First came the notice that not enough people have signed up for either of our CRHP retreats to make them viable. The March retreats are being postponed until October. We were asked to pray and to ask God to guide us in the future of the retreat at the parish. The decision was given with regret and only after much deliberation, but it prompted many emails in support of action, immediate action. That is a very understandable response as we are, of course, Americans which means that immediate action fixes many ills and is the first thing we think of. Sometimes, though, there is no helpful action to take. We must practice patience, prayer, and obedience. Ouch! The triple threat, but such a needed reminder, especially during Lent.
There was a young woman in the pew next to me on Sunday who quietly wept during a good portion of Mass. She had been whispering about the retreat to her friends before it began and my surmise was that she felt, as Tom thought must be the case for those who had gone through CRHP recently, "as if there were a death in the family." I felt sorry for her, but also hoped that she could take those feelings into the desert with Christ ... it can be a blessing though it never feels like it at the time.
Then came the news that Father Corapi, a much admired priest by many people I know, announced that he has been accused of sexual impropriety, among other things. Read about it at The Anchoress where there are many other good links and good reflections, with which I agree.
I myself have no particular feelings about Father Corapi either way, except to be quite surprised at his angry comments about the Church immediately putting him on administrative leave. Has he read the news for the past few years? What does he expect? I think of how many saints were, to use modern terminology, put on administrative leave for various attitudes and "offenses" against the Church. They took it in a spirit of obedience. Quite a contrast. Perhaps this is part of God's provision of Lenten silence for the good father. I pray for his accuser and for him, that justice and mercy may be meted to both as needed by the authorities and by God, especially in this time of Lent.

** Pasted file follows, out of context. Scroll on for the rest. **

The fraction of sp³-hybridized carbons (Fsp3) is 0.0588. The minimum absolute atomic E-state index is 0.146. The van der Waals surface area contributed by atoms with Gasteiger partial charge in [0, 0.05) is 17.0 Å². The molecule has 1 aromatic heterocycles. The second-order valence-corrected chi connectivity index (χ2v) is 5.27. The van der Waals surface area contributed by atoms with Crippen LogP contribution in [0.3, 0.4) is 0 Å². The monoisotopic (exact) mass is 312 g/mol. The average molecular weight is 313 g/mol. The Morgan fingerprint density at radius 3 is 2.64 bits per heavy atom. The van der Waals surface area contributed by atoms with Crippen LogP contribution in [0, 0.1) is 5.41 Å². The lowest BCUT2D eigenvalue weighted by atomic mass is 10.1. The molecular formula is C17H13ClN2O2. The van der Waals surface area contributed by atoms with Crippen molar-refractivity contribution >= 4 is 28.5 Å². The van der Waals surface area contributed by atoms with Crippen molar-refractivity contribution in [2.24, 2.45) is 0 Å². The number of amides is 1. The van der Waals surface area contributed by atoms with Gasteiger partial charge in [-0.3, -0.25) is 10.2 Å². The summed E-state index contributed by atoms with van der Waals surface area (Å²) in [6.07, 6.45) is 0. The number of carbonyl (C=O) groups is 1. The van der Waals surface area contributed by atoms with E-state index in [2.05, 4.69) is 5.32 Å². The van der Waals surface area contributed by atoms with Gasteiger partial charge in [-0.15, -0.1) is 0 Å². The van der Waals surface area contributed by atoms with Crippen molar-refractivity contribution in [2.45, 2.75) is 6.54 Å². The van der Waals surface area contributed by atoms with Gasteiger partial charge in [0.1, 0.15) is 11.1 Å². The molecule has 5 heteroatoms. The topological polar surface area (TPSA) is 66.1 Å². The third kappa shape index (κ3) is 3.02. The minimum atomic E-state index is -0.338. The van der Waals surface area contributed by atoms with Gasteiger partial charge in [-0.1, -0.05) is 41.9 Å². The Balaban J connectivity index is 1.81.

Finally, Tom happened across Archbishop Dolan's interview on 60 Minutes (watch it or read the transcript here), a show we never normally watch. He was very impressed and reported a lot of it to us over dinner. Luckily, it pushed The Amazing Race back far enough that my taping of that show caught most of the interview and we were able to watch it for ourselves. If he is the new face of the Church, then we are blessed. (Read his telling of an airport encounter here to see how much.) He seems not only well spoken but to understand real people, which is key. Some of my favorite bits:
He is unwavering on what he calls the "settled" questions: abortion, birth control, ordination of women, gay marriage and celibacy.What does that have to do with Lent and silence?
"No question that you're conciliatory, that you like to have dialog, but underneath that you're an old-fashioned conservative. I mean, in the sense that of right-wing conservative," Safer remarked.